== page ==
2lb 6oz Bar of Gold

2lb 6oz Bar of Gold

Geoff bagged the fish of the day; a nice crucian at a smidgen under 2lb 11oz.  Well done that man.  We are hoping that once spawning has fully finished the fishing will be electric and we’ll be there to see it.  Fingers crossed.

Just about the only virgin you're likely to see around here!

Just about the only virgin you’re likely to see around here!

It has been a long time since I wet a line at Marsh Farm.  However now things have warmed up and spring seems to have sprung, Geoff and I felt it was time to pay it a visit again.  The set-up and MF is excellent.  They have a superb shop on site with very friendly, helpful staff, excellent toilets and secure parking.  Access to the lakes is via gravel paths and although car access is limited to disabled drivers, walking isn’t hampered by overgrown, pot-hole infested roads, like some fisheries can be.

The lakes are just coming into full bloom, with the trees, bushes, bankside vegetation, reeds and lily-pads bursting into life.  The wildlife is a buzz of activity with all manner of waterfowl and other bird life to be seen.  There has been many a time when I have witnessed dramatic events unfold, as crows, magpies or even herons spot small, defenseless ducklings or eggs and steal them away from under the nose of a distracted mother.  The harsh realities of nature are all too apparent when you spend a great deal of time in the countryside.  Luckily it is balanced and you see some wonderful sights from all manner of animals and insect life to help redress the balance.  Spring and summer are delightful times to be in the great outdoors, soaking up the sights and sounds of the Great British countryside.

The Great British Countryside

The Great British Countryside

Despite almost torrential rain throughout the previous night and pretty much all morning, the lake looked remarkably clear when we arrived.  In fact it looked pretty damn good.  As always breakfast at Broadwater Park Golf Club was excellent and set us up for the rest of the afternoon and evening.  Steve and the guys in Apollo Angling on site at Marsh Farm were dishing out plenty of abuse but some great advice too.  So armed with a tub of white maggots and a few odds and sods, we were soon trudging along the path fully laden like some sort of Himalayan yak!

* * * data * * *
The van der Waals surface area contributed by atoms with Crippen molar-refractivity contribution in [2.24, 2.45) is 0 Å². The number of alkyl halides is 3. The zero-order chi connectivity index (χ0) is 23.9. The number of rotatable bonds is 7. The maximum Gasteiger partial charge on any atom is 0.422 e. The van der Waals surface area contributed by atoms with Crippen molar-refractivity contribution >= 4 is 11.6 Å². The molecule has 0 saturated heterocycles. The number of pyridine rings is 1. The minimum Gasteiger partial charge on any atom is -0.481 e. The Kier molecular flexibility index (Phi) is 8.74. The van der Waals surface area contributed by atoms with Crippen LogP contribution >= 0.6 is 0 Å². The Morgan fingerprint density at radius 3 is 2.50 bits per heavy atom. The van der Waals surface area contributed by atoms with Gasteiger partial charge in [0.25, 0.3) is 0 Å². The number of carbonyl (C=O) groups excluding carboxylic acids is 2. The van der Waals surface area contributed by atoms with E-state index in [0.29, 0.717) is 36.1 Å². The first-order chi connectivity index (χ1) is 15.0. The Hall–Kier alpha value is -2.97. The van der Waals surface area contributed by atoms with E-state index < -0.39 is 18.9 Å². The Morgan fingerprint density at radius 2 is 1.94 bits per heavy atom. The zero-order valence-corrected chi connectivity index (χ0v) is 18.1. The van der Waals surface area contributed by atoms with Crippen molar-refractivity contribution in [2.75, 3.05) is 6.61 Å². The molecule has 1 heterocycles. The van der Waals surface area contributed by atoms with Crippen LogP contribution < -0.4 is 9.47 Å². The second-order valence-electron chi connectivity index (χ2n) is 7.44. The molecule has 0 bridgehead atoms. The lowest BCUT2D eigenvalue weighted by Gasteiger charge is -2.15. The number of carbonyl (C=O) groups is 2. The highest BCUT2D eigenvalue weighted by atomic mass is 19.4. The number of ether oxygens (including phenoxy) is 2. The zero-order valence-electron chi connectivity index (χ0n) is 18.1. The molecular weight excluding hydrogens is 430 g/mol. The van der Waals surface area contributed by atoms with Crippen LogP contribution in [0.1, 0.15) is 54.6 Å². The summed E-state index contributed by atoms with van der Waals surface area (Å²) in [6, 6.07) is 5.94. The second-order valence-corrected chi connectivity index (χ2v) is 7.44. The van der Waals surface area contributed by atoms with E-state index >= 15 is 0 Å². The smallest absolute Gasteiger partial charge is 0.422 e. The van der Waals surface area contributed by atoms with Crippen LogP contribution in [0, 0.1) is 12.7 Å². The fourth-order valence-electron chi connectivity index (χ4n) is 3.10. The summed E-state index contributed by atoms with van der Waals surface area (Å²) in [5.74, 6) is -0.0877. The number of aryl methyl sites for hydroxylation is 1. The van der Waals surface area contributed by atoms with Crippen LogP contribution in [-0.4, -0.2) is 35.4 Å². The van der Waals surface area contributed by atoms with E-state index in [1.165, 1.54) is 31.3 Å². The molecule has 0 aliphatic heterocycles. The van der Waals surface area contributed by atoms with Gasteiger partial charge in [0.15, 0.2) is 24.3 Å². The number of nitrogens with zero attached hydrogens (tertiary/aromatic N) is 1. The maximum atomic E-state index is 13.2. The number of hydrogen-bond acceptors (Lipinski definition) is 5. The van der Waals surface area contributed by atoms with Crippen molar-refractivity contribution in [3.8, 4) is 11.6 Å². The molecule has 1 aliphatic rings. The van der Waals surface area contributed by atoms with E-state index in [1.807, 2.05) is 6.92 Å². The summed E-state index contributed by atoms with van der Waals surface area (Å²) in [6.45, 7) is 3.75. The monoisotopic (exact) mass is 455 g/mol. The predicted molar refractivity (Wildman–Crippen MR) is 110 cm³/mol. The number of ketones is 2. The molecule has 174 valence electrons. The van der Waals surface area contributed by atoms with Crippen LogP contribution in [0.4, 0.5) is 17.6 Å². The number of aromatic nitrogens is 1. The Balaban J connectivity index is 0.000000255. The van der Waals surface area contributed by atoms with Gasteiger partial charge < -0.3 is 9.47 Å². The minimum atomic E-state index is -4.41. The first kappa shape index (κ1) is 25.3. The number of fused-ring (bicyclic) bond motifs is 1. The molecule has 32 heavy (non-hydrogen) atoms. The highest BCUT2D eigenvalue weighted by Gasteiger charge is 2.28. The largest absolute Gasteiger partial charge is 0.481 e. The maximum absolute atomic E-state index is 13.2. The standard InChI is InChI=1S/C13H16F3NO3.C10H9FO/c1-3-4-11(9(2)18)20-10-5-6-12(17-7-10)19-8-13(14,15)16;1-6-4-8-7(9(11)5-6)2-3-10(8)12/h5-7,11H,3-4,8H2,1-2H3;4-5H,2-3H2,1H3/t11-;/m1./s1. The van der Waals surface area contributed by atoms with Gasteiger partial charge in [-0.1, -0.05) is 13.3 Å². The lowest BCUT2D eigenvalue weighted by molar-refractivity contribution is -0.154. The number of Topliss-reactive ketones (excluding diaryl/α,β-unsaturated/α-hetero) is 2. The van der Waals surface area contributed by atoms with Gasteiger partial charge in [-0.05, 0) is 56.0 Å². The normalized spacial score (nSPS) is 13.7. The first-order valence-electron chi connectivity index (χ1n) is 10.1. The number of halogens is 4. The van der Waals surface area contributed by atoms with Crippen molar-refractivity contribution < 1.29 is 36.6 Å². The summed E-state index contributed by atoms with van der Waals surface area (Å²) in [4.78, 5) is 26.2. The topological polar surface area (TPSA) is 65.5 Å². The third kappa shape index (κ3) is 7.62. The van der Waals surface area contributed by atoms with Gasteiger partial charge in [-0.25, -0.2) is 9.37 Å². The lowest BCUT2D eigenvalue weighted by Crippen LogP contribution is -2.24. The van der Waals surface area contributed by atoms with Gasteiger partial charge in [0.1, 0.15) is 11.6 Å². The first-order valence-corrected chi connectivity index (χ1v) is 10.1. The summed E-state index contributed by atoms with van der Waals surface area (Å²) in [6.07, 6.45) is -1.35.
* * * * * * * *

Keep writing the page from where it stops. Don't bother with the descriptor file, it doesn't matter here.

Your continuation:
I opted for a swim sandwiched between some reeds.  To my left a large bed of reeds sprawled out into the lake and I could see the stems vibrating and the tops dancing around, as fish moved through them.  To my right there was a much smaller reed bed that remained fairly tight to the bank.  Well there were certainly fish here, that much was obvious.  As I stood watching, a nice tench swam past in the clear water, totally oblivious to my presence.

I trickle fed maggots into the swim after a liberal dose of Ocean Pride flavouring.  I do like to flavour maggots, it just gives them an edge.  I tackled up with my 14ft float rod, 4lb mainline on the fixed spool and a small insert waggler.  The float needs to be sensitive for crucians as they can be the finickiest of bitters.  I like a tiny bit of the float tip visible and try and hit the slightest dip.  Some days it works and some days it don’t!  They can drive you mad.  Patience is the key and expect the unexpected.  I use a couple of gripper stops to hold the float in place (with a float adapter attached) and I use a small swivel to join the mainline and hooklink.  By doing this I can mold some extra heavy tungsten putty to the set-up, without the need of using any split shot.  The reasons for this are two fold; firstly you can set the float to exactly how you want it with ease and secondly there are no split shot that can pinch the line or get caught up in the reeds or lily pads.

Today I was using a size 16 hook to accommodate two white maggots.  After spending some time plumbing the swim, I had the bait just resting on the bottom.  I fed two swims; one to the left and one to the right.  That way if one spots dries up, hopefully the other will produce a few bites.  By now it was about 4pm.  The float was flicked out and a few maggots tricked in over the top on a regular basis.  The float was gone almost instantly and a nice dark green tench was quickly landed.  It was in beautiful condition and was soon swimming back to its mates.  A few minutes later and a lovely dark bronze flank of a crucian shone in the late afternoon sunshine.  This was a much darker hue of bronze than I seem to remember from the crucians here and it looked a minter.  Not a big one; probably 1lb 8oz-1lb 12oz but beautiful to look at.  Each cast met with almost instant bites.  Sadly I missed dozens, which is not uncommon and sadly I seemed to lose almost as many as I landed.  It was quite a tricky swim and even the crucians were fighting hard, with all the fish heading straight for the sprawling reeds to my left. Luckily the combination of the right rod and reel line subdued most of the fish and I only got broken on one occasion, when a fish shed the hook and left it in the reeds.